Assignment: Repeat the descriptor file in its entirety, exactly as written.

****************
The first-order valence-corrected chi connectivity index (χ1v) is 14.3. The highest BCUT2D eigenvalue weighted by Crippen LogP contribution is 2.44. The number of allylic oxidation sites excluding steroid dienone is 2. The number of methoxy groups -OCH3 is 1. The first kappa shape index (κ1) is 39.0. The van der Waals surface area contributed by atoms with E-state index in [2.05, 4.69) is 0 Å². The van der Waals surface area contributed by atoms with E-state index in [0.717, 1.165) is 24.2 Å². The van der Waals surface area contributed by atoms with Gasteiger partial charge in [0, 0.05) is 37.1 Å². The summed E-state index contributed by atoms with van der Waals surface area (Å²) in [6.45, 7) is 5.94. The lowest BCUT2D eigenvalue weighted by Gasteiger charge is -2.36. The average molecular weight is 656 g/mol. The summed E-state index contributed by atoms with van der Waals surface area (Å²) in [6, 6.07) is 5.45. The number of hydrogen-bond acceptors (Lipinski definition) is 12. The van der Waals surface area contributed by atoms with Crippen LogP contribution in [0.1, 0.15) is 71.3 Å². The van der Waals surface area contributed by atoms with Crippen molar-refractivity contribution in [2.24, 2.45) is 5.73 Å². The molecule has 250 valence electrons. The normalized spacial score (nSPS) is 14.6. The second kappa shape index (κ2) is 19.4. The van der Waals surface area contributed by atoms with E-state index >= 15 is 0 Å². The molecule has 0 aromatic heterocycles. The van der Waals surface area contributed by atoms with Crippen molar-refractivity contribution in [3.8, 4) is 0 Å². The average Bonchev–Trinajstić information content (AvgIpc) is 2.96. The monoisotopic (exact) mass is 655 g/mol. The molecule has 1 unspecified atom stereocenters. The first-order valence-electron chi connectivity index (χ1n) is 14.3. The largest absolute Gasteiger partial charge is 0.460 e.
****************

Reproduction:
The first-order valence-corrected chi connectivity index (χ1v) is 14.3. The highest BCUT2D eigenvalue weighted by Crippen LogP contribution is 2.44. The number of allylic oxidation sites excluding steroid dienone is 2. The number of methoxy groups -OCH3 is 1. The first kappa shape index (κ1) is 39.0. The van der Waals surface area contributed by atoms with E-state index in [2.05, 4.69) is 0 Å². The van der Waals surface area contributed by atoms with E-state index in [0.717, 1.165) is 24.2 Å². The van der Waals surface area contributed by atoms with Gasteiger partial charge in [0, 0.05) is 37.1 Å². The summed E-state index contributed by atoms with van der Waals surface area (Å²) in [6.45, 7) is 5.94. The lowest BCUT2D eigenvalue weighted by Gasteiger charge is -2.36. The average molecular weight is 656 g/mol. The summed E-state index contributed by atoms with van der Waals surface area (Å²) in [6, 6.07) is 5.45. The number of hydrogen-bond acceptors (Lipinski definition) is 12. The van der Waals surface area contributed by atoms with Crippen LogP contribution in [0.1, 0.15) is 71.3 Å². The van der Waals surface area contributed by atoms with Crippen molar-refractivity contribution in [2.24, 2.45) is 5.73 Å². The molecule has 250 valence electrons. The normalized spacial score (nSPS) is 14.6. The second kappa shape index (κ2) is 19.4. The van der Waals surface area contributed by atoms with E-state index >= 15 is 0 Å². The molecule has 0 aromatic heterocycles. The van der Waals surface area contributed by atoms with Crippen molar-refractivity contribution in [3.8, 4) is 0 Å². The average Bonchev–Trinajstić information content (AvgIpc) is 2.96. The monoisotopic (exact) mass is 655 g/mol. The molecule has 1 unspecified atom stereocenters. The first-order valence-electron chi connectivity index (χ1n) is 14.3. The largest absolute Gasteiger partial charge is 0.460 e.